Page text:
Compilations / Mixes
Sounds of Iceland
Reykjavík resident Hafdís Bjarnadóttir takes the listener on a forty-two-minute round trip of Iceland on this latest installment in Gruenrekorder's Field Recording Series. It's about as pure a representation of the label's series project as could be imagined, given that the recordings, which Bjarnadóttir gathered between 2009 and 2013, feature nature sounds exclusively. That said, the fact that Sounds of Iceland excludes human-derived sounds comes as a little bit of a surprise, given Bjarnadóttir's beginnings. After picking up the electric guitar at the age of twelve, she started playing in bands and exploring rock, folk, and jazz styles. Over time, however, her attention gravitated to composition, a move that eventually saw her earn a Master's degree in 2009 from the Royal Danish Academy of Music. Her interests aren't limited to field recordings, by the way, as evidenced by a CV that includes idiosyncratic creations such as an orchestral work based on knitting instructions and an ensemble piece based on financial graphs and charts related to Iceland's 2008 banking crisis.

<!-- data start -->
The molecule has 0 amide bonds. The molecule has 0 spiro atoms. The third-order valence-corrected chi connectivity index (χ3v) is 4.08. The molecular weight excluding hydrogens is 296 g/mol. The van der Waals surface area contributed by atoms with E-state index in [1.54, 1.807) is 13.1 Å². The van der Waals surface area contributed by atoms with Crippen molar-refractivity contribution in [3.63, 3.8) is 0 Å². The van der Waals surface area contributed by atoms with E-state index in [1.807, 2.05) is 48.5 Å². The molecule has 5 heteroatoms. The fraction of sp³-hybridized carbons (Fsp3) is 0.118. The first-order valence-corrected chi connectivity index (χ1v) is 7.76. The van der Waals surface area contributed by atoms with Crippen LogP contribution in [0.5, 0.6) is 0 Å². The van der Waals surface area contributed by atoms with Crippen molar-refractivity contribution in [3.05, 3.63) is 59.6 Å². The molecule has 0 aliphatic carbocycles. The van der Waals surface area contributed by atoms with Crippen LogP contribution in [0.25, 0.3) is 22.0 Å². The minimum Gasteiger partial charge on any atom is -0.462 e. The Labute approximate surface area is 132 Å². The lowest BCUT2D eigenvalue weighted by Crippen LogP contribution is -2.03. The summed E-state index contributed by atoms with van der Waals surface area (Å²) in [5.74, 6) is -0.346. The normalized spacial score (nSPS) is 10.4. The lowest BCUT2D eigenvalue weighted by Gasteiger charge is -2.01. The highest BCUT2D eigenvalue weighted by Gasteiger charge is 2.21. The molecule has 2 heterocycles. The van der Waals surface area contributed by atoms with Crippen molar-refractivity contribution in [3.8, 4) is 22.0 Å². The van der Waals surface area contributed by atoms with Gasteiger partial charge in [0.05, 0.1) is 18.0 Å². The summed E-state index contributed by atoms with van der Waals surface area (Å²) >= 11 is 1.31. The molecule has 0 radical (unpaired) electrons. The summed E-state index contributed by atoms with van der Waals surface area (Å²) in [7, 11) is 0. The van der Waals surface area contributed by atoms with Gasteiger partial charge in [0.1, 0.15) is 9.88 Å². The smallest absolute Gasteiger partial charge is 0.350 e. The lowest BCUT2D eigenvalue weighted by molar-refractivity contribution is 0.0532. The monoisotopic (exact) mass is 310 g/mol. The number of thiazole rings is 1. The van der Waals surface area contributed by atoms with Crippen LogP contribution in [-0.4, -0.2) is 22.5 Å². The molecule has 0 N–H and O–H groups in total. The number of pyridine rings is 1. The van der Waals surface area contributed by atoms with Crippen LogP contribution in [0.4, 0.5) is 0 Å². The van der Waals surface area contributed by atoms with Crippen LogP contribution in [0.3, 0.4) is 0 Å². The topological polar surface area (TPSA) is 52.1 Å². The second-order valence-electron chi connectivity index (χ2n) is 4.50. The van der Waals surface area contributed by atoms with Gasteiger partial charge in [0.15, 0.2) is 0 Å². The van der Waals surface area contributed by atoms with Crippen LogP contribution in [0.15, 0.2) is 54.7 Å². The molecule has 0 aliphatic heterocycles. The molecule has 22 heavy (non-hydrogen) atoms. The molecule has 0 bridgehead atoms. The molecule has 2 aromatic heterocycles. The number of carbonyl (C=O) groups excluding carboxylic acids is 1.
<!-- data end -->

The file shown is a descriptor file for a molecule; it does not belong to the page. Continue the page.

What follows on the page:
The album's Iceland journey begins in the southern part of the island in the early spring before moving westward and continuing in a clockwise direction. Interestingly, spatial movements are matched to seasonal change as the return to the geographical starting point coincides with winter's retreat. In some respects, the content of Bjarnadóttir's recording is consistent with what one might expect of a field recordings-based portrait of Iceland: subdued sections dotted with bird chatter, wind, and the murmur of the Atlantic Ocean and the Greenland and Norwegian Seas punctuated by occasional eruptions of geysers and hot springs. But the trip also includes cave explorations, waterfalls, and visits to nature reserves, the Látrabjarg bird cliff, and Galtarviti lighthouse, with all of it woven together into a constantly stimulating travelogue.Two things about the recording stand out above all else: first of all, even though Sounds of Iceland is marked by dramatic contrasts in dynamics, sounds spanning the full range of the spectrum are present; secondly, while geysers and hot springs form a key part of the content, a rich variety of other sounds appears, too, and one comes away from the recording humbly reminded of how much activity is present in even the most depopulated geographical region. Finally, helpful track-by-track details allow the listener to follow the movements on a map as the recording unfolds, and the smartly packaged release is enhanced by the inclusion of a twelve-page booklet whose colour photography of the Icelandic landscape brings the project to life all by itself.